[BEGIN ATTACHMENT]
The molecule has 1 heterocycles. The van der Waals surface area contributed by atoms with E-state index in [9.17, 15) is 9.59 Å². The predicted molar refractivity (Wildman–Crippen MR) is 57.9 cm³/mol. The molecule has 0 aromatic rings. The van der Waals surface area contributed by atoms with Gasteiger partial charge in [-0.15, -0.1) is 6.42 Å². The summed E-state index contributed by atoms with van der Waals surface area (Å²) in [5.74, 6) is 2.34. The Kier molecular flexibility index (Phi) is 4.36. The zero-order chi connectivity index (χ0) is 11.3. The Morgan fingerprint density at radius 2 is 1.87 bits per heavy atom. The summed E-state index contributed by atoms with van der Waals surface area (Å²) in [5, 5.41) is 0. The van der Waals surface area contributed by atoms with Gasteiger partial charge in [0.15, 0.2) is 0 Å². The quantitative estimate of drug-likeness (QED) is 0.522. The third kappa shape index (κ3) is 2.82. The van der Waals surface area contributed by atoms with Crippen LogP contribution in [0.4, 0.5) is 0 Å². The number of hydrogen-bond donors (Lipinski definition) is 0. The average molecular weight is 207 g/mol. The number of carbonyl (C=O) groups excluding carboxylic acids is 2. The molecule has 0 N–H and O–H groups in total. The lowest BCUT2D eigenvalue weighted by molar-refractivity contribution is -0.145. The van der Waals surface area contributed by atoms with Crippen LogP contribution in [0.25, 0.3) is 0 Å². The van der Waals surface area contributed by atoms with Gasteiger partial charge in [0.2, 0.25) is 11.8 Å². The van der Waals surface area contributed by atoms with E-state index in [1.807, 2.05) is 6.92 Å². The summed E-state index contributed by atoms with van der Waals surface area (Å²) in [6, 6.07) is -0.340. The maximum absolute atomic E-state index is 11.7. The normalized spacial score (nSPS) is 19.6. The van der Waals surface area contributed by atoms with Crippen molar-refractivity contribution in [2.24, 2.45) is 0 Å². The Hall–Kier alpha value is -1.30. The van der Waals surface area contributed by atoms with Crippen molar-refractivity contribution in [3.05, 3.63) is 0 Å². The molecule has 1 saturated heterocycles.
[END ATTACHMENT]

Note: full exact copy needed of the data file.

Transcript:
The molecule has 1 heterocycles. The van der Waals surface area contributed by atoms with E-state index in [9.17, 15) is 9.59 Å². The predicted molar refractivity (Wildman–Crippen MR) is 57.9 cm³/mol. The molecule has 0 aromatic rings. The van der Waals surface area contributed by atoms with Gasteiger partial charge in [-0.15, -0.1) is 6.42 Å². The summed E-state index contributed by atoms with van der Waals surface area (Å²) in [5.74, 6) is 2.34. The Kier molecular flexibility index (Phi) is 4.36. The zero-order chi connectivity index (χ0) is 11.3. The Morgan fingerprint density at radius 2 is 1.87 bits per heavy atom. The summed E-state index contributed by atoms with van der Waals surface area (Å²) in [5, 5.41) is 0. The van der Waals surface area contributed by atoms with Gasteiger partial charge in [0.15, 0.2) is 0 Å². The quantitative estimate of drug-likeness (QED) is 0.522. The third kappa shape index (κ3) is 2.82. The van der Waals surface area contributed by atoms with Crippen LogP contribution in [0.4, 0.5) is 0 Å². The number of hydrogen-bond donors (Lipinski definition) is 0. The average molecular weight is 207 g/mol. The number of carbonyl (C=O) groups excluding carboxylic acids is 2. The molecule has 0 N–H and O–H groups in total. The lowest BCUT2D eigenvalue weighted by molar-refractivity contribution is -0.145. The van der Waals surface area contributed by atoms with Crippen LogP contribution in [0.25, 0.3) is 0 Å². The van der Waals surface area contributed by atoms with Gasteiger partial charge in [0.2, 0.25) is 11.8 Å². The van der Waals surface area contributed by atoms with E-state index in [1.807, 2.05) is 6.92 Å². The summed E-state index contributed by atoms with van der Waals surface area (Å²) in [6, 6.07) is -0.340. The maximum absolute atomic E-state index is 11.7. The normalized spacial score (nSPS) is 19.6. The van der Waals surface area contributed by atoms with Crippen molar-refractivity contribution in [2.24, 2.45) is 0 Å². The Hall–Kier alpha value is -1.30. The van der Waals surface area contributed by atoms with Crippen molar-refractivity contribution in [3.05, 3.63) is 0 Å². The molecule has 1 saturated heterocycles.